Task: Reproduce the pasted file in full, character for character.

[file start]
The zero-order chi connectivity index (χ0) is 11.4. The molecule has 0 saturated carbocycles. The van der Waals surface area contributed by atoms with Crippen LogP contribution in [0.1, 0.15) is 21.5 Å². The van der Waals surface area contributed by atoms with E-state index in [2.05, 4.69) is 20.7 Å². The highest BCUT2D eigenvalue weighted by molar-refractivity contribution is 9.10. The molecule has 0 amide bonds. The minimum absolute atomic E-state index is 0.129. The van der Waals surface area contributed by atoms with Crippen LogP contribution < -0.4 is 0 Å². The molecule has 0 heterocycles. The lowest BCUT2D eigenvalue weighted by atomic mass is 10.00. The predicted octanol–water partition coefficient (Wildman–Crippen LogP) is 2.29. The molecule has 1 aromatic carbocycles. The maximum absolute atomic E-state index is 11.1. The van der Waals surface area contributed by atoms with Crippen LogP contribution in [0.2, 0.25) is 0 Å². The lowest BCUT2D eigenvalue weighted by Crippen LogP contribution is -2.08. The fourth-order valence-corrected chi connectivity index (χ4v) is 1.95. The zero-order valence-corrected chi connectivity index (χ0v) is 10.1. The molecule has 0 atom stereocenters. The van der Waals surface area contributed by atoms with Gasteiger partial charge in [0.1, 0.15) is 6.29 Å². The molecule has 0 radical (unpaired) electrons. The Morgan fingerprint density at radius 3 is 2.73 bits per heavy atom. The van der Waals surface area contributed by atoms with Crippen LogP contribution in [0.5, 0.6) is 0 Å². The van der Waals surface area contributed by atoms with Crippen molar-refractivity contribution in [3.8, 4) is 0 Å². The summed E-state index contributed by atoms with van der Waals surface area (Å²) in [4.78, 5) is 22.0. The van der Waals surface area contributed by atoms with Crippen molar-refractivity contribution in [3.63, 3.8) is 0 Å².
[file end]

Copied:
The zero-order chi connectivity index (χ0) is 11.4. The molecule has 0 saturated carbocycles. The van der Waals surface area contributed by atoms with Crippen LogP contribution in [0.1, 0.15) is 21.5 Å². The van der Waals surface area contributed by atoms with E-state index in [2.05, 4.69) is 20.7 Å². The highest BCUT2D eigenvalue weighted by molar-refractivity contribution is 9.10. The molecule has 0 amide bonds. The minimum absolute atomic E-state index is 0.129. The van der Waals surface area contributed by atoms with Crippen LogP contribution < -0.4 is 0 Å². The molecule has 0 heterocycles. The lowest BCUT2D eigenvalue weighted by atomic mass is 10.00. The predicted octanol–water partition coefficient (Wildman–Crippen LogP) is 2.29. The molecule has 1 aromatic carbocycles. The maximum absolute atomic E-state index is 11.1. The van der Waals surface area contributed by atoms with Crippen LogP contribution in [0.2, 0.25) is 0 Å². The lowest BCUT2D eigenvalue weighted by Crippen LogP contribution is -2.08. The fourth-order valence-corrected chi connectivity index (χ4v) is 1.95. The zero-order valence-corrected chi connectivity index (χ0v) is 10.1. The molecule has 0 atom stereocenters. The van der Waals surface area contributed by atoms with Gasteiger partial charge in [0.1, 0.15) is 6.29 Å². The molecule has 0 radical (unpaired) electrons. The Morgan fingerprint density at radius 3 is 2.73 bits per heavy atom. The van der Waals surface area contributed by atoms with Crippen LogP contribution in [0.5, 0.6) is 0 Å². The van der Waals surface area contributed by atoms with Crippen molar-refractivity contribution in [3.8, 4) is 0 Å². The summed E-state index contributed by atoms with van der Waals surface area (Å²) in [4.78, 5) is 22.0. The van der Waals surface area contributed by atoms with Crippen molar-refractivity contribution in [3.63, 3.8) is 0 Å².